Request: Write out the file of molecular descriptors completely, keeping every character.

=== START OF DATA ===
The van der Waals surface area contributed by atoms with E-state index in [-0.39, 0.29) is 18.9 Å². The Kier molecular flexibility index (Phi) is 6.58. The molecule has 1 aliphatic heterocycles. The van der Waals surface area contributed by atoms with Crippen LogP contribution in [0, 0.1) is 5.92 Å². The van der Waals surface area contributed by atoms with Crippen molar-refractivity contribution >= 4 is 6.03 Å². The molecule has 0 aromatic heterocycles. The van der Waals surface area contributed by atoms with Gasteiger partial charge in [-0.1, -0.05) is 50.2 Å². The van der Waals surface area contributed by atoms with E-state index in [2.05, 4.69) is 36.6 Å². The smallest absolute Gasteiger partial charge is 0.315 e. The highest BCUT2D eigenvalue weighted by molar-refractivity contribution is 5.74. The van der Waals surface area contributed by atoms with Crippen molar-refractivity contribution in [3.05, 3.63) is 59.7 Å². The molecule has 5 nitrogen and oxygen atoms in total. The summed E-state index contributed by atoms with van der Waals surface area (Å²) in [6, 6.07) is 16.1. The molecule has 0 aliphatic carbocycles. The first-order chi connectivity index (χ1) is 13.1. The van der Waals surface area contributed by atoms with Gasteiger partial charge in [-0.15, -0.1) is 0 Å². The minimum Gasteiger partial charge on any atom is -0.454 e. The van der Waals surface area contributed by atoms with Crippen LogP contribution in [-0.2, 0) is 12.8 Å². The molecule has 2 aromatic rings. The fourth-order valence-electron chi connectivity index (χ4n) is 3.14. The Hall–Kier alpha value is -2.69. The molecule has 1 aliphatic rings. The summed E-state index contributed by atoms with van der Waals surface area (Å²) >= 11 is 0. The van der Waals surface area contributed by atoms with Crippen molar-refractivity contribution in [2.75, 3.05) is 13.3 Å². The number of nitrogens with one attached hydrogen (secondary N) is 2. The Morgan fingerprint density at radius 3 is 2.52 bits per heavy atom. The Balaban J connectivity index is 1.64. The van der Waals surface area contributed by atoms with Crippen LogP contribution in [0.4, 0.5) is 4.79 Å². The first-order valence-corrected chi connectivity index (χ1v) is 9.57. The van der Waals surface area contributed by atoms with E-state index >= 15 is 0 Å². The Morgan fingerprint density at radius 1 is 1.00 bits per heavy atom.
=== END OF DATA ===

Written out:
The van der Waals surface area contributed by atoms with E-state index in [-0.39, 0.29) is 18.9 Å². The Kier molecular flexibility index (Phi) is 6.58. The molecule has 1 aliphatic heterocycles. The van der Waals surface area contributed by atoms with Crippen LogP contribution in [0, 0.1) is 5.92 Å². The van der Waals surface area contributed by atoms with Crippen molar-refractivity contribution >= 4 is 6.03 Å². The molecule has 0 aromatic heterocycles. The van der Waals surface area contributed by atoms with Gasteiger partial charge in [-0.1, -0.05) is 50.2 Å². The van der Waals surface area contributed by atoms with E-state index in [2.05, 4.69) is 36.6 Å². The smallest absolute Gasteiger partial charge is 0.315 e. The highest BCUT2D eigenvalue weighted by molar-refractivity contribution is 5.74. The van der Waals surface area contributed by atoms with Crippen molar-refractivity contribution in [3.05, 3.63) is 59.7 Å². The molecule has 5 nitrogen and oxygen atoms in total. The summed E-state index contributed by atoms with van der Waals surface area (Å²) in [6, 6.07) is 16.1. The molecule has 0 aliphatic carbocycles. The first-order chi connectivity index (χ1) is 13.1. The van der Waals surface area contributed by atoms with Gasteiger partial charge in [-0.15, -0.1) is 0 Å². The minimum Gasteiger partial charge on any atom is -0.454 e. The van der Waals surface area contributed by atoms with Crippen LogP contribution in [-0.2, 0) is 12.8 Å². The molecule has 2 aromatic rings. The fourth-order valence-electron chi connectivity index (χ4n) is 3.14. The Hall–Kier alpha value is -2.69. The molecule has 1 aliphatic rings. The summed E-state index contributed by atoms with van der Waals surface area (Å²) >= 11 is 0. The van der Waals surface area contributed by atoms with Crippen molar-refractivity contribution in [2.75, 3.05) is 13.3 Å². The number of nitrogens with one attached hydrogen (secondary N) is 2. The Morgan fingerprint density at radius 3 is 2.52 bits per heavy atom. The Balaban J connectivity index is 1.64. The van der Waals surface area contributed by atoms with Crippen LogP contribution in [0.4, 0.5) is 4.79 Å². The first-order valence-corrected chi connectivity index (χ1v) is 9.57. The van der Waals surface area contributed by atoms with E-state index >= 15 is 0 Å². The Morgan fingerprint density at radius 1 is 1.00 bits per heavy atom.